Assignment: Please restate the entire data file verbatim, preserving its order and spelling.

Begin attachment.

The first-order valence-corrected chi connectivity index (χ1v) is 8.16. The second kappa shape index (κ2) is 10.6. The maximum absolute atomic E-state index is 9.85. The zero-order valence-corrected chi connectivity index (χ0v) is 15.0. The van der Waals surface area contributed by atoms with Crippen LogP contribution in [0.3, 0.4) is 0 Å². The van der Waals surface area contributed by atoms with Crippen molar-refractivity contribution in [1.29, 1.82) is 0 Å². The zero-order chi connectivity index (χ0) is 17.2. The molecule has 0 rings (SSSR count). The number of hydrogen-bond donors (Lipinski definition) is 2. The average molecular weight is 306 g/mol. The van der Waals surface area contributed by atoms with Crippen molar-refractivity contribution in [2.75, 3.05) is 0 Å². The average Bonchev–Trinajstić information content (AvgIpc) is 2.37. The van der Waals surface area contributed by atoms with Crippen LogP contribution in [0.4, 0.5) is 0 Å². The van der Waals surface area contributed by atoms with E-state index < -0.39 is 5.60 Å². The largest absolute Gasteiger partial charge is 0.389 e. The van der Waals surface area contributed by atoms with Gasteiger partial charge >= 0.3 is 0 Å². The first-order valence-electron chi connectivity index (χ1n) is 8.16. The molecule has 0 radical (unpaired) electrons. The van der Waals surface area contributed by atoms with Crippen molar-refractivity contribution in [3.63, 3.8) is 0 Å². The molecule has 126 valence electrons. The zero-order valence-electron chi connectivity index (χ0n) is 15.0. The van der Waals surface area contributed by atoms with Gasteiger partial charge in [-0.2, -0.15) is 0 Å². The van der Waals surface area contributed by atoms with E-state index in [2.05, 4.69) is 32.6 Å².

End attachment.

The first-order valence-corrected chi connectivity index (χ1v) is 8.16. The second kappa shape index (κ2) is 10.6. The maximum absolute atomic E-state index is 9.85. The zero-order valence-corrected chi connectivity index (χ0v) is 15.0. The van der Waals surface area contributed by atoms with Crippen LogP contribution in [0.3, 0.4) is 0 Å². The van der Waals surface area contributed by atoms with Crippen molar-refractivity contribution in [1.29, 1.82) is 0 Å². The zero-order chi connectivity index (χ0) is 17.2. The molecule has 0 rings (SSSR count). The number of hydrogen-bond donors (Lipinski definition) is 2. The average molecular weight is 306 g/mol. The van der Waals surface area contributed by atoms with Crippen molar-refractivity contribution in [2.75, 3.05) is 0 Å². The average Bonchev–Trinajstić information content (AvgIpc) is 2.37. The van der Waals surface area contributed by atoms with Crippen LogP contribution in [0.4, 0.5) is 0 Å². The van der Waals surface area contributed by atoms with E-state index < -0.39 is 5.60 Å². The largest absolute Gasteiger partial charge is 0.389 e. The van der Waals surface area contributed by atoms with Gasteiger partial charge >= 0.3 is 0 Å². The first-order valence-electron chi connectivity index (χ1n) is 8.16. The molecule has 0 radical (unpaired) electrons. The van der Waals surface area contributed by atoms with Crippen molar-refractivity contribution in [3.63, 3.8) is 0 Å². The molecule has 126 valence electrons. The zero-order valence-electron chi connectivity index (χ0n) is 15.0. The van der Waals surface area contributed by atoms with Gasteiger partial charge in [-0.2, -0.15) is 0 Å². The van der Waals surface area contributed by atoms with E-state index in [2.05, 4.69) is 32.6 Å².